onemused 9 days ago
"The Hate U Give" is an important book that breathes life into current politics around the #blacklivesmatter movement. Starr is 16-years-old and goes to an elite private school that she is lucky to be able to attend. She's also one of two black children there, and she is ultimately very aware of the racism that lurks beneath the surface. She has a separate life with the black children she grew up with, and with whom she can really be herself (aside from her boyfriend). She is hanging out with her friend Khalil when they are pulled over by the police. Starr's parents have prepared her for what to do with the police and how she has to be very careful. Khalil's parents seemingly have not. When Khalil goes to get a hairbrush, the police officer fears it's a gun and shoots him without verifying first. As Starr listens to instructions and fears she will be soon behind, she is in shock over what happened to her friend. As the story becomes a national headline, Starr is shocked by the way Khalil is discussed, as if his life didn't matter because they assume he was a drug dealer or a "thug." Starr must try to live with the knowledge of what really happened and the powerlessness to change any of it. Told from Starr's point-of-view during and after the shooting, this is a powerful book that calls attention to the way this has been discussed on the national level and the racism that permeates society. This is a really important book, and I strongly believe it should be considered for school reading. The message is so relevant and so critical, and Starr's voice here shines through the pages. I highly recommend for everyone- whether required by school or not. This is a book that really resonates, and I doubt you will be disappointed when you pick it up. This is a necessary story, which is really well told.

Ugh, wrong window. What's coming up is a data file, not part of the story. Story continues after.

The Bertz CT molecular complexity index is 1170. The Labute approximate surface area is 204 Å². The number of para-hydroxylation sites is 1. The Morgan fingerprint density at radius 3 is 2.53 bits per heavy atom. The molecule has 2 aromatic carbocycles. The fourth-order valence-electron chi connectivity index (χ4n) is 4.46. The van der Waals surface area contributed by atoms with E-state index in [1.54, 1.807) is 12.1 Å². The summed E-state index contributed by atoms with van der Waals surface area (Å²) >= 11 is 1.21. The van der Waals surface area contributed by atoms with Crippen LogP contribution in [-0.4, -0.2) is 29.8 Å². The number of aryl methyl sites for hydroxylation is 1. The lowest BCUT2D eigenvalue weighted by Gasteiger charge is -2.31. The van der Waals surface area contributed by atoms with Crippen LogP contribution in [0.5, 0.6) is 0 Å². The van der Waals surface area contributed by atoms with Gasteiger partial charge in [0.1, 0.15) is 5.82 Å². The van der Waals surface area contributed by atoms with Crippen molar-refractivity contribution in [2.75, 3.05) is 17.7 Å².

Kate Lenahan 10 days ago